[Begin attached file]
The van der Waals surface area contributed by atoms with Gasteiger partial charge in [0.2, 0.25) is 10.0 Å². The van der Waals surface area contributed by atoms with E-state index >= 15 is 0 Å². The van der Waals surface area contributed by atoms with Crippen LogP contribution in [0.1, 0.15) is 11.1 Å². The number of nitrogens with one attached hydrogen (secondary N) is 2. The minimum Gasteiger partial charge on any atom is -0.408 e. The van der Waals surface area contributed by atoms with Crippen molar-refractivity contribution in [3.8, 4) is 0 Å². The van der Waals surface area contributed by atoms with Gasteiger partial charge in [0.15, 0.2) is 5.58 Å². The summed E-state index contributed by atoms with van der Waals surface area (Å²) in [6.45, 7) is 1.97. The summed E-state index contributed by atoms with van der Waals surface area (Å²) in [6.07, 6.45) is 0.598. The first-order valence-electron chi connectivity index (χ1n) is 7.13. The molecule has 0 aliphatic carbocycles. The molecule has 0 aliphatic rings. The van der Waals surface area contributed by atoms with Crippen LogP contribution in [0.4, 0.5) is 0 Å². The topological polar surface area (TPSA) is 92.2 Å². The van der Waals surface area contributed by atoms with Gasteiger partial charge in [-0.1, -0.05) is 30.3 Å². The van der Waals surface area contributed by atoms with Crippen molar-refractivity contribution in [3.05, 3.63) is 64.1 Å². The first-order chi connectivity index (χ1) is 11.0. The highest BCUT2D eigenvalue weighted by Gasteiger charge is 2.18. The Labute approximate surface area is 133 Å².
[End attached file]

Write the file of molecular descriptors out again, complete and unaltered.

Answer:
The van der Waals surface area contributed by atoms with Gasteiger partial charge in [0.2, 0.25) is 10.0 Å². The van der Waals surface area contributed by atoms with E-state index >= 15 is 0 Å². The van der Waals surface area contributed by atoms with Crippen LogP contribution in [0.1, 0.15) is 11.1 Å². The number of nitrogens with one attached hydrogen (secondary N) is 2. The minimum Gasteiger partial charge on any atom is -0.408 e. The van der Waals surface area contributed by atoms with Crippen molar-refractivity contribution in [3.8, 4) is 0 Å². The van der Waals surface area contributed by atoms with Gasteiger partial charge in [0.15, 0.2) is 5.58 Å². The summed E-state index contributed by atoms with van der Waals surface area (Å²) in [6.45, 7) is 1.97. The summed E-state index contributed by atoms with van der Waals surface area (Å²) in [6.07, 6.45) is 0.598. The first-order valence-electron chi connectivity index (χ1n) is 7.13. The molecule has 0 aliphatic carbocycles. The molecule has 0 aliphatic rings. The van der Waals surface area contributed by atoms with Crippen LogP contribution in [0.4, 0.5) is 0 Å². The topological polar surface area (TPSA) is 92.2 Å². The van der Waals surface area contributed by atoms with Gasteiger partial charge in [-0.1, -0.05) is 30.3 Å². The van der Waals surface area contributed by atoms with Crippen molar-refractivity contribution in [3.05, 3.63) is 64.1 Å². The first-order chi connectivity index (χ1) is 11.0. The highest BCUT2D eigenvalue weighted by Gasteiger charge is 2.18. The Labute approximate surface area is 133 Å².